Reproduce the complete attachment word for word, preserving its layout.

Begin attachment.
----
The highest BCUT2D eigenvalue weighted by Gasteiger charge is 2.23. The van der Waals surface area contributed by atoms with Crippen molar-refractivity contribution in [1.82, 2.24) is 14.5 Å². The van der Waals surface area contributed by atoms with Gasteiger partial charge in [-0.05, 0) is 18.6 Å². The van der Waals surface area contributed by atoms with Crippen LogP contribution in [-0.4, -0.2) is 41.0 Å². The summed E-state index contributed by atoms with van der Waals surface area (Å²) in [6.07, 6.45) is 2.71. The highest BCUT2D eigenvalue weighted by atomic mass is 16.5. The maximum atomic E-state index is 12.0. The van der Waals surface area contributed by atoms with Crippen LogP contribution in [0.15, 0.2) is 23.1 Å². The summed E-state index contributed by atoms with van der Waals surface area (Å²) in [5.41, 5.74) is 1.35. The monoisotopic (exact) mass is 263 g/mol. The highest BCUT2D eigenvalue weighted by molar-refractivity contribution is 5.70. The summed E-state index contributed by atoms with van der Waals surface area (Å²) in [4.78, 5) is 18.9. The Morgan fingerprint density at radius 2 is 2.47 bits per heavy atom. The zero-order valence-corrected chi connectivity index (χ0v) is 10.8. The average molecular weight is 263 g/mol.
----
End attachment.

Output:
The highest BCUT2D eigenvalue weighted by Gasteiger charge is 2.23. The van der Waals surface area contributed by atoms with Crippen molar-refractivity contribution in [1.82, 2.24) is 14.5 Å². The van der Waals surface area contributed by atoms with Gasteiger partial charge in [-0.05, 0) is 18.6 Å². The van der Waals surface area contributed by atoms with Crippen LogP contribution in [-0.4, -0.2) is 41.0 Å². The summed E-state index contributed by atoms with van der Waals surface area (Å²) in [6.07, 6.45) is 2.71. The highest BCUT2D eigenvalue weighted by atomic mass is 16.5. The maximum atomic E-state index is 12.0. The van der Waals surface area contributed by atoms with Crippen LogP contribution in [0.15, 0.2) is 23.1 Å². The summed E-state index contributed by atoms with van der Waals surface area (Å²) in [5.41, 5.74) is 1.35. The monoisotopic (exact) mass is 263 g/mol. The highest BCUT2D eigenvalue weighted by molar-refractivity contribution is 5.70. The summed E-state index contributed by atoms with van der Waals surface area (Å²) in [4.78, 5) is 18.9. The Morgan fingerprint density at radius 2 is 2.47 bits per heavy atom. The zero-order valence-corrected chi connectivity index (χ0v) is 10.8. The average molecular weight is 263 g/mol.